Need to Hire a Rep Badly in a Big Hurry?

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“We want someone who’s willing to take risks.”
© cartoonresource | Dollar Photo Club

You probably will.

It’s a call I get several times a year from a desperate manufacturer. And it’s a call I never, ever get from a MANA manufacturer member. “I just lost the customer who has been 70 percent of my business for the last 10 years. So I need to hire a rep badly in a big hurry.”

I bite my tongue.

Because what I want to say is, “You want to hire a rep badly in a big hurry? That’s fortunate, because the only way you can hire a rep in a big hurry is badly.”

But I don’t say that. Instead I ask:

  1. What experience do you have working with representatives?
  2. Would you be willing to work on a Life of Part / Life of Program basis?
  3. Would you make some sort of contribution to the cost of pioneering new business with a Market Development Fee?

The response I get to the first question is either, “I’ve never worked with reps but now I am desperate,” or “I had a few reps but after they brought me some customers I didn’t see the value anymore so I terminated them.”

Their answer on the topic of “Life of Part / Life of Program” commissions is always the same. “No way. Why should I keep paying a rep for the business after I already have it?”

And their response to the third question also is consistent. “Nope. The cost of pioneering the line is the rep’s responsibility.”

Again, I bite my tongue. Because what I want to say is: “Let me help you write the ad.”

Representative Wanted

Manufacturer on the brink of bankruptcy needs representative to quickly deliver orders and save my company. No existing business, but don’t expect any financial help to pioneer our line. And if you do bring in orders that save my company, I am already planning to terminate you at my earliest opportunity.

The good news is that this manufacturer also consistently balks at paying MANA’s annual dues—which, frankly, is a relief, because MANA representative members deserve better principals than this one.

MANA manufacturer members, as a rule, know that working with reps is a marathon, not a sprint. Locating, recruiting, hiring, and partnering with reps is time-consuming, hard work. It doesn’t happen quickly, but once the hard work is done, the benefits can last for decades. Which is why quality MANA‑member principals don’t rush the process — they take the time needed to do the job right.

Sales Is a Terrible Job!

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Cold-calling strangers to pry hard-earned money from their hands in exchange for your products? Ugh!

Fighting off circling competitors who try to grab customers right out of your hands just as you’re preparing to close? Phooey!

Pandering to fickle customers who lead you on and then buy from somebody else? Unfair!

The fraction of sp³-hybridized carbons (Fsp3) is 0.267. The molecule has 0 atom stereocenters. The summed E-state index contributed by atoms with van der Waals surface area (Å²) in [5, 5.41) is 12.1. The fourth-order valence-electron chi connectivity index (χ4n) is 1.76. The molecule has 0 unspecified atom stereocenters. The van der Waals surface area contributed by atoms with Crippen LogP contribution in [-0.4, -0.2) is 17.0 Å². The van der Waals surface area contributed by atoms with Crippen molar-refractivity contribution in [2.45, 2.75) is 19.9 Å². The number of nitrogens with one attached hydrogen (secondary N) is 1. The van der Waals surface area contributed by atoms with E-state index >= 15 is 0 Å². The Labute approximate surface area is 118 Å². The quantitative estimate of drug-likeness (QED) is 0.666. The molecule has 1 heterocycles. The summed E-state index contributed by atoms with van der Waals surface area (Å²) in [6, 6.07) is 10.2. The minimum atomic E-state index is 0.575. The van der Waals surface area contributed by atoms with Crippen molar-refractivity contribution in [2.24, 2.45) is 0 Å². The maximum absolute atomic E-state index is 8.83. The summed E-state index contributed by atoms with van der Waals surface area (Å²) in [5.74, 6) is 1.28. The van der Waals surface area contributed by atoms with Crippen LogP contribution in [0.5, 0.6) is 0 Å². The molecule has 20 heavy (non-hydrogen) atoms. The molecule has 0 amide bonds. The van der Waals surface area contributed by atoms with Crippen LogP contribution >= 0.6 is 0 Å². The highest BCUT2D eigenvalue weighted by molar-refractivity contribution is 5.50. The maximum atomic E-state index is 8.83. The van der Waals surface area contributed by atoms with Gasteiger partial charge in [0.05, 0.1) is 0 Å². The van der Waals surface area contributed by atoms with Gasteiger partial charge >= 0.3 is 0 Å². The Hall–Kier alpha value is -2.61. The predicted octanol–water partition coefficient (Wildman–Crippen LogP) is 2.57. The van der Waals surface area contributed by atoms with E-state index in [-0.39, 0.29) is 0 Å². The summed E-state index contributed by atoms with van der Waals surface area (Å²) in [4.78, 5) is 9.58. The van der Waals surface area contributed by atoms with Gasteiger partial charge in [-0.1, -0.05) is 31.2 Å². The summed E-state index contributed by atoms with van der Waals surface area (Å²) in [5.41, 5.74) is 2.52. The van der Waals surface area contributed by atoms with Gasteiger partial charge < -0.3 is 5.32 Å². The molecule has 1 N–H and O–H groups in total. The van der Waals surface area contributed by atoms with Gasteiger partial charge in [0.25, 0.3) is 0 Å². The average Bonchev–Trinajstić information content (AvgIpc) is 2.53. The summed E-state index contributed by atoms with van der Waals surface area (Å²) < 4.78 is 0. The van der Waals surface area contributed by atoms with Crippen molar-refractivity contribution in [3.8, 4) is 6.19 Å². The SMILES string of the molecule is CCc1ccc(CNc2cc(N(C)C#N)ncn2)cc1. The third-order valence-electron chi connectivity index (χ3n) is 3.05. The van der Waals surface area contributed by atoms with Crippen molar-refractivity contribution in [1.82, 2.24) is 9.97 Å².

Meeting people who ask what you do and then wrinkle their noses when you reply “Sales.” Eew!

Fighting off an endless parade of upstarts who want to take your job and work for cheap? Sheesh!

If you think sales is a low-prestige job you settle for until you get something better, you will be right. Well, you will be right for you, at least. Because, with that attitude, you will always be scrabbling in the mud with peers who consider customers to be annoying obstacles between them and their sales commission.

Yes, for you, sales is a terrible job. But, as most MANA representative members know, it can be a wonderful career.

Yes, the first six months is hard for any new salesperson. And for new salespeople who spend that first six months trying to push their products onto anyone with a pulse, things won’t get any better after that first six months.

But for salespeople like most MANA representative members, who instead take a long-term approach and spend that six months studying customers’ problems before offering any solutions, something wonderful starts to happen. That salesperson starts to undergo a metamorphosis from salesperson to trusted consultant. And what started six months ago looking like a sales job undergoes a metamorphosis from job to career.

Careerists like MANA representative members have earned customer loyalty and have no reason to fear that a stranger with a slightly lower price can steal their customers.

Careerists are just as highly valued by their employers and their principals as they are by their customers, so they are also well-protected from upstarts who seek to encroach into the relationships careerists have with employers and principals.

And there is no group of salespeople where careerists are more highly concentrated than among MANA representative members.

Because careerists like MANA representative members treat sales as a career, at the end of each decade they have 10 more years of experience and 10 more years of customer rapport — unlike people who see sales as just a job, who end each decade with the same six months of experience, repeated 20 times.